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When the world comes together

+++ Cultural diversity is part of everyday life at the BMW Group +++ Activities to mark World Day for Cultural Diversity on 21 May and German Diversity Day on 28 May +++

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Jana Fenn
BMW Group


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Munich/Leipzig. When the team at BMW Group Plant Leipzig pick up their tools on a Monday morning, the whole world comes together: about 70 nationalities collaborate here. The team come not just from Germany but also from places like Syria, Poland, Spain, Egypt and Eritrea. “We all work together really well, it’s enriching and founded on acceptance and mutual respect,” explained Plant Director Petra Peterhänsel. Cultural diversity is the order of the day, not just here but across the BMW Group – and has been for a very long time.

As the team expands, Plant Leipzig is getting even more colourful and varied. Cultural diversity is key to making the BMW Group electric, digital and circular, and specialists from all fields and across the globe are needed to ensure secure supplies of labour and help align the BMW Group as closely as possible with the wishes and needs of its stakeholders in a global world that’s always on the move.

Plant Leipzig exemplifies the BMW Group’s fundamental belief that cultural diversity is welcome, essential to its success and enhances the company’s attractiveness as an employer. It also sets the BMW Group apart, with some 150,000 employees worldwide from more than 110 different countries all doing their part for our shared success.

BMW Group to take active part in German Diversity Day

On World Day for Cultural Diversity on 21 May and German Diversity Day – established by the Diversity Charter and taking place on 28 May – the BMW Group will be seizing the opportunity to do more to promote and strengthen cultural diversity within its own ranks through numerous in-house activities.

But these are just two of various campaign days each year on which the BMW Group devotes its attention to diversity, equal opportunities and inclusion.

Plant Leipzig: the cultural mix is a challenge – but an opportunity as well

When Abdelrahman Salem followed his German girlfriend – now his wife – from Egypt to Germany, he arrived here speaking hardly a word of the language. At the age of 30, the pilot found himself having to establish a new professional focus. An opportunity arose at the BMW Group: he passed his entrance exam, learned German with the help of the company and was able to start training as a production mechanic. Today he is a specialist in battery module production, and in April of this year he was awarded German citizenship. “In terms of integration, both personally and professionally, language was key,” said Salem looking back. He is also keen to share his positive experiences with others: while undergoing training himself, he already started supporting other colleagues coming in from other countries by showing them the ropes and translating technical documentation for them.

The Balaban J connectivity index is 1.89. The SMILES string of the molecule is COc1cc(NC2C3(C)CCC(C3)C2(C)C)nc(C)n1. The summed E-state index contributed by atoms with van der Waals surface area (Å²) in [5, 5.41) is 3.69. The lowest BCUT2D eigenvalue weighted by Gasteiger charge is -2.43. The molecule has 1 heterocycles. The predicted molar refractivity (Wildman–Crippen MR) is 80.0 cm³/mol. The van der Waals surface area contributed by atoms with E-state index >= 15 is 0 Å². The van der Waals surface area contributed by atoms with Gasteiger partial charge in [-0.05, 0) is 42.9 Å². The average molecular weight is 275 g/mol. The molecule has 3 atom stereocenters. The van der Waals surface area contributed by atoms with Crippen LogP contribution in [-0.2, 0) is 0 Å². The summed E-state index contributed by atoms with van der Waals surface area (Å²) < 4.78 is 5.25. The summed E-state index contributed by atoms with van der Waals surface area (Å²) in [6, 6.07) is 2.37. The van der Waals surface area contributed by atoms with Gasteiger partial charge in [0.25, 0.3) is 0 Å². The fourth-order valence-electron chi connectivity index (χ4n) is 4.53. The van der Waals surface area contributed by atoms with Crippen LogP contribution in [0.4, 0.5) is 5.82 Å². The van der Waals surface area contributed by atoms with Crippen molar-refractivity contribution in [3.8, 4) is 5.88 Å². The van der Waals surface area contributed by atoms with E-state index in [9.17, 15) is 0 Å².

Abdelrahman Salem is part of a multicultural team at Plant Leipzig, where the share of employees from other countries has grown significantly over the last ten years. In 2017 they came from 44 different nations, rising to over 70 by 2023.

For someone like Salem to progress as he has, active integration is key. “The mix of cultures is a new challenge because not all our new colleagues speak the same language as we do. That’s why we offer German courses and intercultural training to help people get along with each other, so we can all grow together,” said Plant Director Petra Peterhänsel.

Practising a ‘welcome culture’ 

At BMW Group plants in Germany, integration is actively promoted. Departments provide the basics of their specialist knowledge in different languages as well as pictograms, and to help employees improve their language skills, the BMW Group covers the cost of the personal contribution they have to pay for language courses by the Office for Migration and Refugees. As part of its ‘welcome culture’ the BMW Group also works hard to show newcomers the ropes in their new jobs. And the effort is paying off: staff turnover is low and new colleagues are sending a positive message to the outside world. An important role in all of this falls to managers: as role models, they can influence the atmosphere in the team – which is also the reason managers in production undergo intercultural training, for example.

No place for discrimination 

At the BMW Group, diversity is about more than just cultures: it also covers sex, age and experience, physical and mental abilities, and sexual orientation and gender identity. With sufficient understanding and acceptance of others and a sense for similarities and differences, together these dimensions of diversity become a strength. To avoid prejudice and discrimination, all employees undergo mandatory training on equal treatment and how respectful collaboration can succeed. The course is currently being rolled out worldwide.

Young talent development: Wanted! International perspectives

So that young talents gain early experience of intercultural collaboration, the BMW Group encourages international secondments. Trainees and trainee apprentices, for example, can spend time abroad via the global MOVE programme and work elsewhere in the production network, for example in the UK, the US, South Africa, China or Mexico. The international exchange scheme for graduates is the global AcceleratiON programme. Both of these initiatives aim to help young people broaden their horizons, connect and experience different perspectives.   

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